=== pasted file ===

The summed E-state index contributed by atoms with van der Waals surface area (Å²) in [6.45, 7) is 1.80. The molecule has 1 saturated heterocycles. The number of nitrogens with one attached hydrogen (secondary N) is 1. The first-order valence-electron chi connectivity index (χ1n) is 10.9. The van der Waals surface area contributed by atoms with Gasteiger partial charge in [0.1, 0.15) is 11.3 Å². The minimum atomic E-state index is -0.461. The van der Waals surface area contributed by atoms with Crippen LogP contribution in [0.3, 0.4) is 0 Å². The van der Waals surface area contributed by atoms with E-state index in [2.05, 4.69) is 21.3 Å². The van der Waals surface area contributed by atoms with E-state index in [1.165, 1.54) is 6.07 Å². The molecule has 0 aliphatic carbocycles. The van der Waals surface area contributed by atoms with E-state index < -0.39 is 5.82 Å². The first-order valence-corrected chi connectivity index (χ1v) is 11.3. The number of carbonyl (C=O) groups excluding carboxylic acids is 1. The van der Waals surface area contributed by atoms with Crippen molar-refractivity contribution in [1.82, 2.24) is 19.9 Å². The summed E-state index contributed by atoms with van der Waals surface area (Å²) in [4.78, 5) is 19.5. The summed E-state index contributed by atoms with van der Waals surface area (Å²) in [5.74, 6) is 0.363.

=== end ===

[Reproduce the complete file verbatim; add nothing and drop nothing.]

The summed E-state index contributed by atoms with van der Waals surface area (Å²) in [6.45, 7) is 1.80. The molecule has 1 saturated heterocycles. The number of nitrogens with one attached hydrogen (secondary N) is 1. The first-order valence-electron chi connectivity index (χ1n) is 10.9. The van der Waals surface area contributed by atoms with Gasteiger partial charge in [0.1, 0.15) is 11.3 Å². The minimum atomic E-state index is -0.461. The van der Waals surface area contributed by atoms with Crippen LogP contribution in [0.3, 0.4) is 0 Å². The van der Waals surface area contributed by atoms with E-state index in [2.05, 4.69) is 21.3 Å². The van der Waals surface area contributed by atoms with E-state index in [1.165, 1.54) is 6.07 Å². The molecule has 0 aliphatic carbocycles. The van der Waals surface area contributed by atoms with E-state index < -0.39 is 5.82 Å². The first-order valence-corrected chi connectivity index (χ1v) is 11.3. The number of carbonyl (C=O) groups excluding carboxylic acids is 1. The van der Waals surface area contributed by atoms with Crippen molar-refractivity contribution in [1.82, 2.24) is 19.9 Å². The summed E-state index contributed by atoms with van der Waals surface area (Å²) in [4.78, 5) is 19.5. The summed E-state index contributed by atoms with van der Waals surface area (Å²) in [5.74, 6) is 0.363.